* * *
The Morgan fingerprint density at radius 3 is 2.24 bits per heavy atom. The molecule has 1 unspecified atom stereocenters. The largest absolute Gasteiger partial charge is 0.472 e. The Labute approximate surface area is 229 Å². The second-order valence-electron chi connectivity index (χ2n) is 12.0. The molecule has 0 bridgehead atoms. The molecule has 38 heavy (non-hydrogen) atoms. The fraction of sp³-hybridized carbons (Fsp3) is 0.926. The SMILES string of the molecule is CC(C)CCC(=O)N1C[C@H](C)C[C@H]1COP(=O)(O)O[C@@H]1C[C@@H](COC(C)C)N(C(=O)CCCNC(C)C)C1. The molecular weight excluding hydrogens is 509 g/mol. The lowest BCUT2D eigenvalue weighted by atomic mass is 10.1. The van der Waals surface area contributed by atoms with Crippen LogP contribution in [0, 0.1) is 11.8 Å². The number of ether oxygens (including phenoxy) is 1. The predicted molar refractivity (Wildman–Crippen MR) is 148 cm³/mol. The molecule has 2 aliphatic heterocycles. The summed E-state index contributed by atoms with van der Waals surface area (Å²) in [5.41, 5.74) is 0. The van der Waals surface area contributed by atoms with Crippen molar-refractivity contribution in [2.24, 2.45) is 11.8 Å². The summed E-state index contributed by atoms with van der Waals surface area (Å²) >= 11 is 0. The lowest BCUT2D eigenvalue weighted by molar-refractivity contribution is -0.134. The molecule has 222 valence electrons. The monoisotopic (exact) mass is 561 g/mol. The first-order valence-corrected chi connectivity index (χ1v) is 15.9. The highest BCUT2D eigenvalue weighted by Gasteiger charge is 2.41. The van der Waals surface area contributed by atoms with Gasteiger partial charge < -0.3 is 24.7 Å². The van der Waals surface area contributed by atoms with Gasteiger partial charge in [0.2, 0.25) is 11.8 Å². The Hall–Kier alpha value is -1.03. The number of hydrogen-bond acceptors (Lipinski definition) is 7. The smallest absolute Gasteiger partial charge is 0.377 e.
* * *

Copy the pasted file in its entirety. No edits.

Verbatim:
The Morgan fingerprint density at radius 3 is 2.24 bits per heavy atom. The molecule has 1 unspecified atom stereocenters. The largest absolute Gasteiger partial charge is 0.472 e. The Labute approximate surface area is 229 Å². The second-order valence-electron chi connectivity index (χ2n) is 12.0. The molecule has 0 bridgehead atoms. The molecule has 38 heavy (non-hydrogen) atoms. The fraction of sp³-hybridized carbons (Fsp3) is 0.926. The SMILES string of the molecule is CC(C)CCC(=O)N1C[C@H](C)C[C@H]1COP(=O)(O)O[C@@H]1C[C@@H](COC(C)C)N(C(=O)CCCNC(C)C)C1. The molecular weight excluding hydrogens is 509 g/mol. The lowest BCUT2D eigenvalue weighted by atomic mass is 10.1. The van der Waals surface area contributed by atoms with Crippen LogP contribution in [0, 0.1) is 11.8 Å². The number of ether oxygens (including phenoxy) is 1. The predicted molar refractivity (Wildman–Crippen MR) is 148 cm³/mol. The molecule has 2 aliphatic heterocycles. The summed E-state index contributed by atoms with van der Waals surface area (Å²) in [5.41, 5.74) is 0. The van der Waals surface area contributed by atoms with Crippen molar-refractivity contribution in [2.24, 2.45) is 11.8 Å². The summed E-state index contributed by atoms with van der Waals surface area (Å²) >= 11 is 0. The lowest BCUT2D eigenvalue weighted by molar-refractivity contribution is -0.134. The molecule has 222 valence electrons. The monoisotopic (exact) mass is 561 g/mol. The first-order valence-corrected chi connectivity index (χ1v) is 15.9. The highest BCUT2D eigenvalue weighted by Gasteiger charge is 2.41. The van der Waals surface area contributed by atoms with Gasteiger partial charge < -0.3 is 24.7 Å². The van der Waals surface area contributed by atoms with Gasteiger partial charge in [0.2, 0.25) is 11.8 Å². The Hall–Kier alpha value is -1.03. The number of hydrogen-bond acceptors (Lipinski definition) is 7. The smallest absolute Gasteiger partial charge is 0.377 e.